The tragedy of killing horses

More on the Equus article about NorCal Equine Rescue. The article regarding the first Free Euthanasia Clinic goes on to say that it was to save horses from slaughter. This organization did this because people could not afford to have their unwanted horses put down, even the ones that were “overdue” for humane death. Typically, the article on p. 63 said, was that it costs $300 or more to euthanize a horse, including a veterinary call and the renderer’s pickup fee.

Tawnee Preisner, NCER vice president said, “Horses even get left unsold at auction yards. No one wants to buy them; the price of hay is going up.” California state laws prohibiting the sale or transport of horses to slaugshter are not being enforced.

I commend the work of NCER, but I reflect on the issue of horse slaughter. There are many websites to visit to learn the pro and con sides of the issue. There are many videos and pictures that show how a horse is slaughtered for food. It really isn’t that much different that how cattle are slaughtered. Yes as I watched, I imagined Scooter or Hannah being in the line, but then I thought that if, for any reason, I could not keep a disabled horse, one that NorCal could not adopt out, instead of wasting a carcass poisoned with euthanasia solution, why shouldn’t it be humanely slaughtered and be used to feed people and animals? The horse owner would be paid for the animal, and not keep it alive because the owner couldn’t afford euthanasia.

A problem is that many slaughter transporters and facilities broke the rules of humane treatment, which lead to a ban on horse slaughter. I assure you, it still goes on.

No life should be wasted. In a situation where a sick or unwanted horse will die, which is the more useful option: Euthanasia, which costs money and ruins the carcass for anything except inedible meat products (rendering), or slaughter for food where the owners realize a little money?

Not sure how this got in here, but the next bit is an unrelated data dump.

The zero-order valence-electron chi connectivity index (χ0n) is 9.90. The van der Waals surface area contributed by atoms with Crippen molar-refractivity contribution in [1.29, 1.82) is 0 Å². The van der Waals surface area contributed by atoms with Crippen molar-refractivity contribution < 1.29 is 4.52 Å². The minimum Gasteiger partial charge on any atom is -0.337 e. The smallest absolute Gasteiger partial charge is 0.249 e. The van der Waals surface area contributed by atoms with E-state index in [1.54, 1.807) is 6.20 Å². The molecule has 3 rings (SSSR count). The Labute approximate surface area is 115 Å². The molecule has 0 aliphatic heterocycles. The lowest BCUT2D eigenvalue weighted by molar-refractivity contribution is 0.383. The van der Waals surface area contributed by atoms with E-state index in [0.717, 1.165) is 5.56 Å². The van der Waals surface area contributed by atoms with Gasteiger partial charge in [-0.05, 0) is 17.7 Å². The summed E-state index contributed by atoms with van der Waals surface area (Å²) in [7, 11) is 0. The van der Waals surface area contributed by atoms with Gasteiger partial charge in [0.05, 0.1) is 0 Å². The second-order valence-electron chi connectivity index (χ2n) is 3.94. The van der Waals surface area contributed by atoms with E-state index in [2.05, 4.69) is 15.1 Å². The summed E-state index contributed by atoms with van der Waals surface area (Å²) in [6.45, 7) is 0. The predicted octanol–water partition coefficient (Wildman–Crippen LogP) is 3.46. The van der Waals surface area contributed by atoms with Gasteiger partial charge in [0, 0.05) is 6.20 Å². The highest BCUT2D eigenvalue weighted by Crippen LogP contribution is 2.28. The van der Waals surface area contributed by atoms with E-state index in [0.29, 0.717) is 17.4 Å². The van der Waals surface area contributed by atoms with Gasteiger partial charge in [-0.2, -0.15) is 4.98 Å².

Dr. Temple Grandin of Colorado State University, has a paper on horse transport and slaughter. Read it here. She is renowned for her work on designing facilities for lessening stress of food supply animals going to slaughter. There is much work yet to be done for horses if they are to be slaughtered for food. I have read her books and heard her speak. She is one of the true geniuses of the animal science world.

This is a difficult post for me. Please research this online yourself. See the pictures and videos. Read the positions of organizations such as the Humane Society for the United States and the American Veterinary Medical Association, both of which I am a member. Decide for yourself. If you are a horse owner, see if there are other ways to hold onto money so you can afford care for your beloved equine friends.

3 thoughts on “The tragedy of killing horses”

  1. Just to note there was waaaaay more to the closing of slaughterhouses than just public outcry. They were inhumane, failed employee safety and environmental safety rules and laws and the out of country owners opted for cheaper labor and less restrictions rather than clean up their act. As a vet you know that horses in this country are treated with medicine making them unsafe for human consumption anyway. One type of medicine (name escapes me) is incredibly dangerous for some humans. Sorry wish I could remember the exact details. None the less even horses who have had wormer are considered unsafe for human consumption.

  2. Maureen, you are right that there are many, many reasons why slaughterhouses were closed. Yet, illegal trafficking of horses goes on. I wish there was a solution to unwanted horses. NorCal seems to have one option. Horse slaughter evokes much emotion from people, even meat eaters.

    Regarding the medication usage and danger to consumers, in other food production, there are withdrawal times that must be adhered to before an animal is deemed fit for consumption. If horses are slaughtered illegally, I’m sure the killers overlook this safety issue.

    Please note that I neither advocate nor promote horse slaughter. I read and hear of abuse of unwanted horses and wonder what the solution is. First and foremost, if people would just understand that owning a pet is a lifetime commitment, that would help so much.

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